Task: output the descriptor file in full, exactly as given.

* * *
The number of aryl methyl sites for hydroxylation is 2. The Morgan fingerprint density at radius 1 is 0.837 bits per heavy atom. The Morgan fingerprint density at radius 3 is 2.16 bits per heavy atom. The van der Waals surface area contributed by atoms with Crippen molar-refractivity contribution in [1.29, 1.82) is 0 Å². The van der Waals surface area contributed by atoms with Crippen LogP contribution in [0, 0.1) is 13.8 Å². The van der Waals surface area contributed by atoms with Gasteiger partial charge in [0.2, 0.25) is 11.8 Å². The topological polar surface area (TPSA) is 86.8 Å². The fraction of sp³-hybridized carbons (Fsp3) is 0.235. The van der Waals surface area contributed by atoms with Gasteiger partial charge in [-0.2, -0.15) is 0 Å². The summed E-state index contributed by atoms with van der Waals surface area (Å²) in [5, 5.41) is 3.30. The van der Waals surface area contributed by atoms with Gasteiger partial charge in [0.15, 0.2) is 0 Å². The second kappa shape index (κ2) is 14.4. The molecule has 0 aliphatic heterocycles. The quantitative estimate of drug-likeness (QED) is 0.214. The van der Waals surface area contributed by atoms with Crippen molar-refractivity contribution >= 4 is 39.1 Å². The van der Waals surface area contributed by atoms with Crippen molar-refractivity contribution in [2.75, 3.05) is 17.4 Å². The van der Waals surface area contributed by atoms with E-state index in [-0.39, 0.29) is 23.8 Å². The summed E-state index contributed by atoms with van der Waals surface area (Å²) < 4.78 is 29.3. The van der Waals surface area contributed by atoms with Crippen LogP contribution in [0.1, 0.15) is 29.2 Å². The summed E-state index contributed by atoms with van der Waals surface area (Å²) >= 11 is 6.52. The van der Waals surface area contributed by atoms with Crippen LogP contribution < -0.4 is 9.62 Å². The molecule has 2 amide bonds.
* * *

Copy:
The number of aryl methyl sites for hydroxylation is 2. The Morgan fingerprint density at radius 1 is 0.837 bits per heavy atom. The Morgan fingerprint density at radius 3 is 2.16 bits per heavy atom. The van der Waals surface area contributed by atoms with Crippen molar-refractivity contribution in [1.29, 1.82) is 0 Å². The van der Waals surface area contributed by atoms with Crippen LogP contribution in [0, 0.1) is 13.8 Å². The van der Waals surface area contributed by atoms with Gasteiger partial charge in [0.2, 0.25) is 11.8 Å². The topological polar surface area (TPSA) is 86.8 Å². The fraction of sp³-hybridized carbons (Fsp3) is 0.235. The van der Waals surface area contributed by atoms with Gasteiger partial charge in [-0.2, -0.15) is 0 Å². The summed E-state index contributed by atoms with van der Waals surface area (Å²) in [5, 5.41) is 3.30. The van der Waals surface area contributed by atoms with Gasteiger partial charge in [0.15, 0.2) is 0 Å². The second kappa shape index (κ2) is 14.4. The molecule has 0 aliphatic heterocycles. The quantitative estimate of drug-likeness (QED) is 0.214. The van der Waals surface area contributed by atoms with Crippen molar-refractivity contribution >= 4 is 39.1 Å². The van der Waals surface area contributed by atoms with Crippen molar-refractivity contribution in [2.75, 3.05) is 17.4 Å². The van der Waals surface area contributed by atoms with E-state index in [-0.39, 0.29) is 23.8 Å². The summed E-state index contributed by atoms with van der Waals surface area (Å²) < 4.78 is 29.3. The van der Waals surface area contributed by atoms with Crippen LogP contribution in [0.1, 0.15) is 29.2 Å². The summed E-state index contributed by atoms with van der Waals surface area (Å²) >= 11 is 6.52. The van der Waals surface area contributed by atoms with Crippen LogP contribution < -0.4 is 9.62 Å². The molecule has 2 amide bonds.